California Teachers Association

August / September 2017

Issue link:

Contents of this Issue


Page 18 of 75

any say that teaching is a life- sty l e , a h a rd li f e b u t a g o o d life. e life of a true teacher is a distinguished one among so many occu- pations in this world. But what happens when life interferes with our teaching lifestyle? In 2014 my life changed forever : I was diagnosed with brain cancer. While my private life was rede- fining itself in many ways, one area that wasn't being redefined was teaching. For m e , t e a chi n g a n d the classroom were won- d e r f u l div e r si o n s t o my own personal fight for life, a reminder that the world was continuing on and that despite my cancer I still played a role in this world. I knew there were things in my life that were bigger than me, like my students, my school, my colleagues, and most of all my faith. I waited until after my students took their AP European History exam to tell them. They were amazingly supportive. One of the most wonderful things they did was to write letters to me, laminate them and put them in a book. In addition to daily encouragement, school staff gave me a bouquet of his- torical figures containing gi f t card s for m eal s, for when I would be too tired o r si c k t o m a k e d i n n e r. S e v e r a l w e re w i l l i n g t o g i v e m e t h e i r o w n s i c k time in case I needed to take an extended period of time off. ankfully, I didn't need it. But I will always cherish how staff, students and students' families reached out to help me. I had always been told we were a family at West Ranch, and now I experienced it. In the summer of 2014 I underwent Lessons Learned Cancer teaches educator about life and living By Adam Holland Adam Holland on how the way he teaches has changed: • I tell students that challenges are not always bad. I teach AP European History. During the year, so many kids wonder why they took such a difficult course, but at the end of the year or even years later, it all clicks, and they see that the chal- lenging times were worth it. When we're going through those hard times, I tell them that I had cancer, and it was one of the greatest gifts I ever received. I truly mean that! • I want all students to know that I'm on their side and want them to have the best education I can give them. To do well, they need to know they are suppor ted and cared for. I teach students histor y; I don't teach histor y to students. It might be a subtle shift of words, but it 's enormous when it comes to teaching. Students always come first in education. • I tell them that life doesn't always go as expected. They're looking ahead, and the future looks so bright. They want to take on the world, and I love that passion. But I also want them to have realistic expectations. Like climbing a mountain, you don't jump from valley to peak at once. You take it a step at a time, and eventually with persistence and forti- tude you get to the top. • I tell students they need to do something they love, and they'll never work a day in their life. That's a big part of my own story. I wake up tired, but it is a joy to come to work each day, work hard with and for my students and staff, and go home tired. I am much happier than many who have so much more than I ever will. I love teaching. M 17 A U G U S T / S E P T E M B E R 2 017 Y O U R V O I C E P Adam Holland Continued on page 18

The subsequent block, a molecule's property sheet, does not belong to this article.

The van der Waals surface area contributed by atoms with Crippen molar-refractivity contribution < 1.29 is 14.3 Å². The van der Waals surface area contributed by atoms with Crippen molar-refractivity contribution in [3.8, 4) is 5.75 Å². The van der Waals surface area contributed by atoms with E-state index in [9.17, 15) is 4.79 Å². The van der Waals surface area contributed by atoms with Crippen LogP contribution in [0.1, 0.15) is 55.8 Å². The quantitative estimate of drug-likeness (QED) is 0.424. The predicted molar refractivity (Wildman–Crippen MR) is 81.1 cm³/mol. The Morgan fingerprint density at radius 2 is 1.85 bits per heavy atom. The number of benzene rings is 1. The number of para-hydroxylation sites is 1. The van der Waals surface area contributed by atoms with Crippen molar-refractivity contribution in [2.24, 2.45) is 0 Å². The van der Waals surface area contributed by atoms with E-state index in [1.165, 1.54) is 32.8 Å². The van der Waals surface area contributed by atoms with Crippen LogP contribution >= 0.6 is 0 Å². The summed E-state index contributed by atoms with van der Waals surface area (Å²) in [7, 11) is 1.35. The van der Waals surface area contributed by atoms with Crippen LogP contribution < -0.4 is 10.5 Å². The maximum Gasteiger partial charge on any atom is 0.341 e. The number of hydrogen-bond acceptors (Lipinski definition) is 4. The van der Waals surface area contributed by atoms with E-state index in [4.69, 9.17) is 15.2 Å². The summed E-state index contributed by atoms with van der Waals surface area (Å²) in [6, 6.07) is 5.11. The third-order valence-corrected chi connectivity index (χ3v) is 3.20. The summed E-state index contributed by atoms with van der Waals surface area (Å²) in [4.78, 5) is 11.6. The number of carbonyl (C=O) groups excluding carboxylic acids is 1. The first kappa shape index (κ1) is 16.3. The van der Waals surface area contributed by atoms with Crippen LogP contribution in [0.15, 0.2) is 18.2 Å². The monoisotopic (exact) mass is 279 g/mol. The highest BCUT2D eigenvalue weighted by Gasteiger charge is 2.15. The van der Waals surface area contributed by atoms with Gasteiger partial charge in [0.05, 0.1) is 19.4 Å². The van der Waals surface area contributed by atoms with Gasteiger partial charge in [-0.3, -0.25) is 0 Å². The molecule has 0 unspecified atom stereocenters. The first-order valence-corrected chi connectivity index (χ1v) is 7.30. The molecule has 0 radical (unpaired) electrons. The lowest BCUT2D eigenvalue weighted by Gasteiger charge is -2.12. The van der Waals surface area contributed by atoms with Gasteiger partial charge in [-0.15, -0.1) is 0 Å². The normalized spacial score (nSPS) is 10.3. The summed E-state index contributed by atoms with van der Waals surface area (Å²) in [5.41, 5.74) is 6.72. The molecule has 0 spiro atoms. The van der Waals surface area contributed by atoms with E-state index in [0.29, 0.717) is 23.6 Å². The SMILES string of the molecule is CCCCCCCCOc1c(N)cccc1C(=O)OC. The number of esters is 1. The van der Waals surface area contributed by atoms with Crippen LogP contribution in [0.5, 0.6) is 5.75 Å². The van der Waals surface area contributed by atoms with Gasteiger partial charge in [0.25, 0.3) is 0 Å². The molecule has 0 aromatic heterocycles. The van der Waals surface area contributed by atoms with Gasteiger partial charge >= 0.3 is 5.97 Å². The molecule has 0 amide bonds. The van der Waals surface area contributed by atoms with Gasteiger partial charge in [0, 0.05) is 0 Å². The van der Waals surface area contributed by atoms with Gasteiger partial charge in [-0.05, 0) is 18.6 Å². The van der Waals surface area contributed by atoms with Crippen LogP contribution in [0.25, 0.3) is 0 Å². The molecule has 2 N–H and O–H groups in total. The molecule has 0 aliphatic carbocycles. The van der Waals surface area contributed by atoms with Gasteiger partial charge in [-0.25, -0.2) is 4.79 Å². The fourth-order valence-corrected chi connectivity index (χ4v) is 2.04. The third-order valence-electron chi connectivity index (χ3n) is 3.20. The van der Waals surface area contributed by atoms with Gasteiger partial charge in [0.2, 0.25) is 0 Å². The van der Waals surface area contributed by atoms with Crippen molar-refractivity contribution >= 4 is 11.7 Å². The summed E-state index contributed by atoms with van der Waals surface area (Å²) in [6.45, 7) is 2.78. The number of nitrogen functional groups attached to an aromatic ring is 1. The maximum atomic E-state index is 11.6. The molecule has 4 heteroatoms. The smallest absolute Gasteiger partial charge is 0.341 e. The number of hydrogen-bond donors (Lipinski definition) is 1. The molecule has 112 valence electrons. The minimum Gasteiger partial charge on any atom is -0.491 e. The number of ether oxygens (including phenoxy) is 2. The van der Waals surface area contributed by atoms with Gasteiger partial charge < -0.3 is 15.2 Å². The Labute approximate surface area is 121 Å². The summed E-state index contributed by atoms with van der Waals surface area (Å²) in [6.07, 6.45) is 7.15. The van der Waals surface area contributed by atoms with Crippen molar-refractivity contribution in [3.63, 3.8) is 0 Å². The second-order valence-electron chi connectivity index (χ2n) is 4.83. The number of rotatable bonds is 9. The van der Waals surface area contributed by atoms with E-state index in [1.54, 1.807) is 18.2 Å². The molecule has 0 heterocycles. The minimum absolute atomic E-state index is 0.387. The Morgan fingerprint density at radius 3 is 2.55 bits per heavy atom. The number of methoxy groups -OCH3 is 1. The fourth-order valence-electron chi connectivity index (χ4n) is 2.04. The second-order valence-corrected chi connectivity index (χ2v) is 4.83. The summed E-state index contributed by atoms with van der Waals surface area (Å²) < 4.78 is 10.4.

Articles in this issue

Archives of this issue

view archives of California Teachers Association - August / September 2017